P/E ratio of FTSE All Share vs 10yr real annualised total return since 1974 (inflation-adjusted)

Source: The Lazarus Partnership, Woodford IM

“The UK stock market’s current PE of about 15x this year’s anticipated earnings, implies a real annualised total return of approximately 8 per cent over the next 10 years, based on the historic trend shown on the chart,” Fraser-Jones said.

“This isn’t bad, in our view, especially when compared to the likely returns available from other asset classes.”

Generally speaking, though, the firm is cautious on its outlook for the global economy. As such, Fraser-Jones is more sympathetic towards the behaviour of the low-yielding bond market than the rallying equity market.

“First, market returns may well disappoint from here,” he explained. “We are confident that the relationship between valuation and subsequent returns will hold going forward, but the correlation is not perfect and is entirely plausible that the outcome sits to the left among the data points that have been below those predicted by the line of best fit.

“Indeed, it is probably no coincidence that the two most recent data points (starting in 2005 and 2006) are amongst the most disappointing outcomes we have seen in this relationship.”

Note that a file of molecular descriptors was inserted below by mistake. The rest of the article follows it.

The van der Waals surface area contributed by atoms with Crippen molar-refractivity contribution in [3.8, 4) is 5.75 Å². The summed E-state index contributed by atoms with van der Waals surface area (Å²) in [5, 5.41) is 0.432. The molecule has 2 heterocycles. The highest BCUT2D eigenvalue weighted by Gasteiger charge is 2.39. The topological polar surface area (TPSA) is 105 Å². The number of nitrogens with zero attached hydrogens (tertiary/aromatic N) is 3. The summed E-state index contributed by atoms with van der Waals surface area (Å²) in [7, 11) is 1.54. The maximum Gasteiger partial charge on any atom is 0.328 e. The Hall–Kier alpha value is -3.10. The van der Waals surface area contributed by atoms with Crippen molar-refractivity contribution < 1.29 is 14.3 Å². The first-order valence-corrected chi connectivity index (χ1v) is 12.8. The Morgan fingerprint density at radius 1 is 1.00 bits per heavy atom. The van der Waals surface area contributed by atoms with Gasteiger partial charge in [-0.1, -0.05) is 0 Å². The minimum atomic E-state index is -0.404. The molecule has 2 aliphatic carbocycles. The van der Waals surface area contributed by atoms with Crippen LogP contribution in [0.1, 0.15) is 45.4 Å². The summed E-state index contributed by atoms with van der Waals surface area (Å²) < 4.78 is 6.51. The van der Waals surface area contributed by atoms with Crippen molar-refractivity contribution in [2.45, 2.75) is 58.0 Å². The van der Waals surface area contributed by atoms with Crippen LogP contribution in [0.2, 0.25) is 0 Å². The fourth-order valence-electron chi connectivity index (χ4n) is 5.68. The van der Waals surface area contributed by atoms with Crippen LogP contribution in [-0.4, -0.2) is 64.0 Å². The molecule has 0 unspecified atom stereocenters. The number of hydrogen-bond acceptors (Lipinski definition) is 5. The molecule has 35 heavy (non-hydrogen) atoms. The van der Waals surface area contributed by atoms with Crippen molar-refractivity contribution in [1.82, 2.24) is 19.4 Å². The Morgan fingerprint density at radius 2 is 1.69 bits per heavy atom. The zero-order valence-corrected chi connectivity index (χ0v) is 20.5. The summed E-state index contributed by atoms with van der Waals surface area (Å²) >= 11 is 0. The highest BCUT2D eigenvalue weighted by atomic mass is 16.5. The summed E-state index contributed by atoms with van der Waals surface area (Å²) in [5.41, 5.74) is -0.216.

Secondly, he warns the continuation of sluggish economic growth over the medium term could mean UK stock market returns are better in the second half of the decade than in the first half.

That said, Woodford IM believes UK equities are still able to offer investors attractive returns over the longer term, as long as investors are selective and do their research.

“Even in the dotcom bubble when the overall market was ludicrously overvalued, there were cheap stocks,” Fraser-Jones pointed out.

“Genuinely active fund managers were able to find ways to make attractive returns even though the broader UK stock market stagnated for the best part of a decade.

Performance of index vs sector since 2000

Source: FE Analytics

“Today, the environment is different but truly active fund managers, such as ourselves, can add substantial long-term value.”

The head of communications says that, at any given point, there is always a spread of cheap and expensive stocks across the market. As such, the onus is on the investor to avoid the richly-valued stocks and scour the market for the attractive opportunities.

“We remain confident in the UK equity asset class but believe we can do even better than the market and deliver very attractive returns in the long run,” he added.

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Data provided by FE. Care has been taken to ensure that the information is correct, but FE neither warrants, represents nor guarantees the contents of information, nor does it accept any responsibility for errors, inaccuracies, omissions or any inconsistencies herein. Past performance does not predict future performance, it should not be the main or sole reason for making an investment decision. The value of investments and any income from them can fall as well as rise.